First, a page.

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March 2, 2022, 7pm

“Death Café for the World As We Know It” is a kickoff event for the year-long, international Climate Thanatology project, an arts laboratory that includes visual art, performance, and participatory events in the U.S., Norway, and Denmark. This project, developed with SixtyEight Art Institute in Copenhagen, applies the therapeutic practice of music thanatology, or music for the dying, to climate grief and collective repair. This event will include live harp music in response to participants’ voicing of climate losses while gathered around a table at the Finch Lane Gallery. Music thanatologist Catharine DeLong’s musical responses to the rapidly drying Great Salt Lake inform her playing for the Death Café.

Climate writer and activist Ash Sanders will guide participants to voice and write their griefs about drought, habitat and species loss, wildfire, pollution, or even loss of innocence about the natural world. These short texts will become part of a Grief Shrine installation by Copenhagen artist Anne Louise Blicher and an algorithmic poem to be archived in the Climate Thanatology digital exhibit. Additional elements of the laboratory include a Lost Species Walk with artist-designed animal icons to be carried by each participant, sound art developed from DeLong’s harp music, and an interactive shadow-art performance with guides in nineteenth-century mourning dress and bird masks.

The overarching goal is not to remain in mourning but to create a pause for community formation around slowness, listening, and criticality about carbon-dependent ways of life, so that new imaginaries can emerge.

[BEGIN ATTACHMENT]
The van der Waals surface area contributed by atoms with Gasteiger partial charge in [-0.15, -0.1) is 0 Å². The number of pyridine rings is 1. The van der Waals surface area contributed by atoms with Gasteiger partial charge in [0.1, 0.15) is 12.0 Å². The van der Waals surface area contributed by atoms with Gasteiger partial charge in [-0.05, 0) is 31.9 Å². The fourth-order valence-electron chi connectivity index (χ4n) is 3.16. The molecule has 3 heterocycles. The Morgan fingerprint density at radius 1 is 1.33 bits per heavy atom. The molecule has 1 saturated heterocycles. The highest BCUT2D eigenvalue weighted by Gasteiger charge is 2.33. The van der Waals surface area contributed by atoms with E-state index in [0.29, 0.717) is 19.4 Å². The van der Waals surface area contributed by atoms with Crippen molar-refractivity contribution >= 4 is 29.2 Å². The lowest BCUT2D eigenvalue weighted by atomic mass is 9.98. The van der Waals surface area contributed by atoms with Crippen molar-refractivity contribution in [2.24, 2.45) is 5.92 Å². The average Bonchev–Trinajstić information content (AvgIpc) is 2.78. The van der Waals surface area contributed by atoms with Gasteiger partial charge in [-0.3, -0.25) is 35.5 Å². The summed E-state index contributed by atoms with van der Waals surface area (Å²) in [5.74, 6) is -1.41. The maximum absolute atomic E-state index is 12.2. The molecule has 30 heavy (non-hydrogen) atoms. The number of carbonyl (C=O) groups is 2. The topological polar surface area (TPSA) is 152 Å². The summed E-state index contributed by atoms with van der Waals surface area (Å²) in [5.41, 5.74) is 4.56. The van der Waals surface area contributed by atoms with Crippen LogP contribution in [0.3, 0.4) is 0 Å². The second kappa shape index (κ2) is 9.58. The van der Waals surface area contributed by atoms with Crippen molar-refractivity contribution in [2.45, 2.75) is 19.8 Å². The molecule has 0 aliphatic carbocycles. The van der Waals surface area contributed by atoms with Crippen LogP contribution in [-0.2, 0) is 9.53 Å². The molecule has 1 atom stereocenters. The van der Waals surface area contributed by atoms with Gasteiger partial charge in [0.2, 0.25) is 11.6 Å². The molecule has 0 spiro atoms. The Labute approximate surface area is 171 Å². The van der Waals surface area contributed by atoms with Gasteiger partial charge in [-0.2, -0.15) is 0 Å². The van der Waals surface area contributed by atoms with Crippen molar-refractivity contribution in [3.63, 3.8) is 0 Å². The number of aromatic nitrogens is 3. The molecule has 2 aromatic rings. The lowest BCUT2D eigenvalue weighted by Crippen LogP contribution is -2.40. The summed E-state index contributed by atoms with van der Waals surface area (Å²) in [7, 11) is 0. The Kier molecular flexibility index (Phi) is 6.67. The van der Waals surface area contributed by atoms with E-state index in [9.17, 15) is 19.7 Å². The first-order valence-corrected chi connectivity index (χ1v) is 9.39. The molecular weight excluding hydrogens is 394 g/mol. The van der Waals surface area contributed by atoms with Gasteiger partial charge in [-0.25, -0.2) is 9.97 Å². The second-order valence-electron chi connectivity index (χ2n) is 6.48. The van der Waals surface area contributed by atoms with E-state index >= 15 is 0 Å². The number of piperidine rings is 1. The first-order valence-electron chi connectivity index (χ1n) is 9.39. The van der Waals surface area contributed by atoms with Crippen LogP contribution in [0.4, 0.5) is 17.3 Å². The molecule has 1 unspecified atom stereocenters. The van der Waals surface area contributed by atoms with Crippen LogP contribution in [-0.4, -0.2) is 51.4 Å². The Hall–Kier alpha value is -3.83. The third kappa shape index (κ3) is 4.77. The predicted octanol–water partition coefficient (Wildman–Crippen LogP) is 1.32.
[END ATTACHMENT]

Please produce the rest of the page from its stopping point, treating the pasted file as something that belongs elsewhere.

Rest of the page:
Heidi Hart, who is the curator of this project, is an Art & Humanities Research Fellow with SixtyEight Art Institute in Copenhagen. She received her B.A. from the University of Utah, where she also worked as an Interdisciplinary Research Fellow at the Utah Museum of Fine Arts. She holds an M.F.A. from Sarah Lawrence College and a Ph.D. in German Studies from Duke University (2016). She has received an ACLS-Mellon fellowship and several grants for environmental curriculum development, as well as Utah Humanities funding for a conference on the Anthropocene at Utah State. Heidi has been an invited participant in the Kelp Congress in Norway (Lofoten International Arts Festival, 2019) and The Curatorial Thing in Copenhagen (2020), which she will co-curate in 2022. Heidi’s publications include the recent books Hanns Eisler’s Art Songs: Arguing with Beauty and Music and the Environment in Dystopian Narrative: Sounding the Disaster. She also serves as a Nonresident Senior Research Fellow in the Environment & Climate program of the European Center for Populism Studies.

The Salt Lake City Arts Council is a division of Salt Lake City Corporation in the Department of Economic Development and also maintains a nonprofit corporation, the Salt Lake City Arts Council Foundation with 501(c)(3) status.

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